Photo by Emily Long
I feel like I have been experiencing a quarter-life crisis off and on for a few years now, and this feeling is particularly strong since I turned 25 in June. Almost all of those smaller crises that roll up into the Crisis with a capital ‘C’ revolve around major life choices, and whether I made the right ones to get to where I want to go…and whether or not where I want to go is still a truth for me.
Sometimes, you think you know what you want, and you find out later that it’s not at all what you expected. Those nagging little voices start in your head – “You picked the wrong major!” “What were you thinking going to this school?” “Taking / turning down that job was the stupidest decision you’ve ever made.” – and they don’t go away easily. I majored in Screenwriting in college and almost switched to become a Film major when I found one class too hard. I thought if I took the more technical skill oriented classes, I’d be more likely to find a job. But I pushed through the course and realized that if I could finish that class (and that painful script), then I could keep going.
Now here I am working in the film industry, and I wonder if I’m headed in the right direction. The industry is grueling and depressing, but there’s so much about it that’s fun, too. When I ask myself why I even wanted to get into this business in the first place, the answer always brings me back to my childhood pastime of writing stories. Even my playtime adventures with friends or dolls produced what would have been fantastical epic-length sagas, had they been written down. After I decided that I wanted to be a writer, every time I wrote a scene for one of my stories, I would think, “Well, this is how it’s going to be filmed when they make it into a movie.” That’s when I realized that maybe I should just write my stories as movies to start with…and a choice was made.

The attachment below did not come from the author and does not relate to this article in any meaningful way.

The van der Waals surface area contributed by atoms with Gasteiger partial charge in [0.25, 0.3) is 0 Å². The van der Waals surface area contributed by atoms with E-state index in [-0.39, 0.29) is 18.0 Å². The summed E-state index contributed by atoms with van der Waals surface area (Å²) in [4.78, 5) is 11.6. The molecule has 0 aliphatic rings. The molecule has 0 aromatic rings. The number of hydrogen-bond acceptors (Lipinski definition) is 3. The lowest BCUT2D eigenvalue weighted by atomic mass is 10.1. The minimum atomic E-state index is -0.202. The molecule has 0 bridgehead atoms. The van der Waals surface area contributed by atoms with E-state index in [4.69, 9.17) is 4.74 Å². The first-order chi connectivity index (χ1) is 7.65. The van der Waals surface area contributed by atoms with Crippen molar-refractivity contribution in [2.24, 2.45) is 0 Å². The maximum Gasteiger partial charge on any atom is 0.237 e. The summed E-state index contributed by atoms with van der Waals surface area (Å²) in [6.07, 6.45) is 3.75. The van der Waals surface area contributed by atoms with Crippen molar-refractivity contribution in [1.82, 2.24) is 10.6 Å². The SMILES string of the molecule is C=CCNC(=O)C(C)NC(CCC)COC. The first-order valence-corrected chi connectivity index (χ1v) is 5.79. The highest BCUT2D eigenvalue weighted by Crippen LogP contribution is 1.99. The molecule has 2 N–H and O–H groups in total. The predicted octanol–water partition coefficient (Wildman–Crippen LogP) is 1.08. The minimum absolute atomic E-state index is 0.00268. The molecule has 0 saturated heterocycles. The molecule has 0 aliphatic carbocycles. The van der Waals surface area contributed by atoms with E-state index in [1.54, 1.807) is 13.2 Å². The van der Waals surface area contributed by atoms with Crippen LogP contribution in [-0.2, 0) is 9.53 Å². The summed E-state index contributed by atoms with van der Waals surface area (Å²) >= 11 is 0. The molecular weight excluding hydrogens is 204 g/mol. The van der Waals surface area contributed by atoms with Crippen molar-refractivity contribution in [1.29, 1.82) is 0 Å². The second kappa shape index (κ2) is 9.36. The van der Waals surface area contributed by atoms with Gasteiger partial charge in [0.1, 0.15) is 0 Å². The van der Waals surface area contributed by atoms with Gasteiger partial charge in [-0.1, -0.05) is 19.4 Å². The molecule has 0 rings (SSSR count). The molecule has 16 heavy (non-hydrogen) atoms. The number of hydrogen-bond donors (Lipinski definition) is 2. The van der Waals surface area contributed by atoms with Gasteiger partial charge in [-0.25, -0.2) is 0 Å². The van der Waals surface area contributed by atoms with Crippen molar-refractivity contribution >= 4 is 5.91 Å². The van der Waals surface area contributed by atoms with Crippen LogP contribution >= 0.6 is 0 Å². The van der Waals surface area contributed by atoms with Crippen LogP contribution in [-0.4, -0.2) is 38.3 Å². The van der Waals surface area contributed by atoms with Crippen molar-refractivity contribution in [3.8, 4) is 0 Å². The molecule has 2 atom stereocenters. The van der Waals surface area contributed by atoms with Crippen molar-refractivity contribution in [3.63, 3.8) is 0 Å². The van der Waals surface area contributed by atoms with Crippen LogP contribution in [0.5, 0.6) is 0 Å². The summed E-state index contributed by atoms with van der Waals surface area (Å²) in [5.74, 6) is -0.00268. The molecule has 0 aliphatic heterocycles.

A lot of us beat ourselves up over potential “wrong” choices. “Should I really spend that much on that degree?” We think too much about getting everything right the first time instead of letting trial and error go on naturally. I think we need to stop this perfection mentality and just embrace what comes. Easier said than done, believe me, I know. But, if we can stop agonizing over our choices and just make them with the best intentions and hope for the best, we will be better off.
Did I make the right choice? It’s hard to say, but I still think the answer is yes. Whether or not I stay in film, I know it was my love of creating and telling stories that led me there. I have a friend who has worn many professional hats, but wishes that his true role as “inventor” were a choice he could circle on official documents asking for a career position. I hope that, one day, “storyteller” will also be an option.